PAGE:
RNID represents the 758,000 deaf and hard of hearing people in Scotland
Jo Swinson has taken RNID’s telephone hearing check at this week’s Liberal Democrat Party Conference in Brighton, and urged others to take a test to check for hearing problems.
Jo pledged her support for the leading charity’s ‘Breaking the Sound Barrier’ Campaign, which aims to change attitudes towards hearing loss and hearing aids.
Jo commented: “Hearing problems affect approximately 15,000 people in East Dunbartonshire. These problems can lead to stress and difficulties in communicating, both at work and at home, so it is absolutely vital that as people get older they get the support they need to carry on leading a full professional and social life.
“People should not be fearful of getting their hearing checked. Calling RNID’s telephone hearing check on 0845 600 5555 is a good first step to take to gain a realistic assessment of your hearing.”
RNID, the national charity representing the 758,000 deaf and hard of hearing people in Scotland, joined forces with UnumProvident, the UK’s leading disability insurer, to raise awareness of the importance for people to check their hearing, particularly older people who may be struggling in the work environment.
More than 40% of people aged over 50 experience some level of hearing loss, which happens naturally as we get older. RNID and UnumProvident’s stand at the Liberal Democrat Party Conference showcased the various solutions available to deaf and hard of hearing employees, to help make life easier at work.
Dr John Low, RNID Chief Executive, says: “Hearing loss can have a profound impact on our lives leaving many of us feeling isolated and struggling to cope, yet digital hearing technology can transform lives for the better and reconnect people back into society. I urge those of you that think you might have some level of hearing loss to take RNID’s five minute telephone hearing check on 0845 600 5555.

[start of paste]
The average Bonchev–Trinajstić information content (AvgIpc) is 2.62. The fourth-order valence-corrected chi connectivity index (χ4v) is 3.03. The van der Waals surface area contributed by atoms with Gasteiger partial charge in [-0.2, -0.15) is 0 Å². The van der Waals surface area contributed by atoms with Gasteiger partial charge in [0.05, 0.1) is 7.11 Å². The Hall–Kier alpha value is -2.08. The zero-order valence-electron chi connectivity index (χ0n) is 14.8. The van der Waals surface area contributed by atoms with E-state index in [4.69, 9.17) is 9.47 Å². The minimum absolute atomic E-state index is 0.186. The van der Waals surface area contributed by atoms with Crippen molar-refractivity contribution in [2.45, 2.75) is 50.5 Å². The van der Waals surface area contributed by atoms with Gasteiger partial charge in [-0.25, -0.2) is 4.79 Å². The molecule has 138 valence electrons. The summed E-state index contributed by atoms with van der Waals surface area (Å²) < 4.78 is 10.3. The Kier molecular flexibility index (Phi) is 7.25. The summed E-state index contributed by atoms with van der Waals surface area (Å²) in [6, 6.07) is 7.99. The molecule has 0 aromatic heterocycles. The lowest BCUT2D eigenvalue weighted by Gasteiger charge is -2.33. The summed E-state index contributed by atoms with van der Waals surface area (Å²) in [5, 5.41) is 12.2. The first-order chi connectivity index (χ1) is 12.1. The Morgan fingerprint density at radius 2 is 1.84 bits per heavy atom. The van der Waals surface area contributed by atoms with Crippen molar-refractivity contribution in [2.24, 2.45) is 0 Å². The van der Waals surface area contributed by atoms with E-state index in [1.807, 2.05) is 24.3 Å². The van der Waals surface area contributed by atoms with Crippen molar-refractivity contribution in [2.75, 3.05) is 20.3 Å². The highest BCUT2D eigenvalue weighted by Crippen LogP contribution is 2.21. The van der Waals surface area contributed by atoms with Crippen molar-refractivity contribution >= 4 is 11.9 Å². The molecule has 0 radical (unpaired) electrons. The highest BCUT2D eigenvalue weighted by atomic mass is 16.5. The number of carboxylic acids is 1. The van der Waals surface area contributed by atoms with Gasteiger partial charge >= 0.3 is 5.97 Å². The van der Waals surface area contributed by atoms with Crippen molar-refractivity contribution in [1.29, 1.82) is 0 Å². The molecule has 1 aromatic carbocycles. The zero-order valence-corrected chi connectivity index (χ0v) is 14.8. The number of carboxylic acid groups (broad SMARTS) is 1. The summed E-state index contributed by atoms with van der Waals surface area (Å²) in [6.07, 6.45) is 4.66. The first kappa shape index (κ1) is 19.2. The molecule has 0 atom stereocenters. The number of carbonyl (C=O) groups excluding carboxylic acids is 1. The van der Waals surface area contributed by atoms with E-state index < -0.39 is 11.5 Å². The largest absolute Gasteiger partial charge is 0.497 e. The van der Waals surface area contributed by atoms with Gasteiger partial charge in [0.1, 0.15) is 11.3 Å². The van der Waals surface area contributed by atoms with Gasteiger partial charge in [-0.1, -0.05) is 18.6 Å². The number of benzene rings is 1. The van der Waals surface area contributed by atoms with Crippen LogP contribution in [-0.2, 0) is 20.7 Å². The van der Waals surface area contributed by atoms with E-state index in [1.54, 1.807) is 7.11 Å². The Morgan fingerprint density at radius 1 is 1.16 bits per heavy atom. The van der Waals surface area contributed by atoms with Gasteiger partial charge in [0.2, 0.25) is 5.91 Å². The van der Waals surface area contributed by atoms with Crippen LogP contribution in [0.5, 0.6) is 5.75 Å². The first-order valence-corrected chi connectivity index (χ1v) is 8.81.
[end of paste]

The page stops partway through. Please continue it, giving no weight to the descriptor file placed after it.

“If you do find you have a hearing loss many practical changes can be made to your working environment, including using an amplified telephone, or installing loop systems to help hearing aid users. These simple solutions will allow you to continue performing at your best and help you cope with your hearing loss.”
RNID’s ‘Breaking the Sound Barrier’ campaign aims to reach out to the 4 million people in the UK who are losing their hearing but doing nothing about it. A recent Ipsos MORI survey shows that 46% of adults in Britain believe that embarrassment about not being able to hear prevents people with hearing difficulties discussing their problem with others, or having a hearing test.
RNID Scotland is the national charity changing the world for the 758,000 deaf and hard of hearing people in Scotland. As a membership charity, we aim to achieve a radically better quality of life for deaf and hard of hearing people. We do this in the following ways:
• Campaigning and lobbying to change laws and government policies.
• Challenging negative perceptions around deafness and hearing loss.
• Providing information and raising awareness of deafness, hearing loss and tinnitus.
• Training courses and consultancy on deafness and disability.
• Communication services including sign language interpreters.
• Training of interpreters, lipspeakers and speech-to-text operators.
• Seeking lasting change in education for deaf children and young people.
• Employment programmes to help deaf people into work.
• Care services for deaf and hard of hearing people with additional needs.
• Typetalk, the national telephone relay service for deaf and hard of hearing people.
• Equipment and products for deaf and hard of hearing people.
• Social, medical and technical research.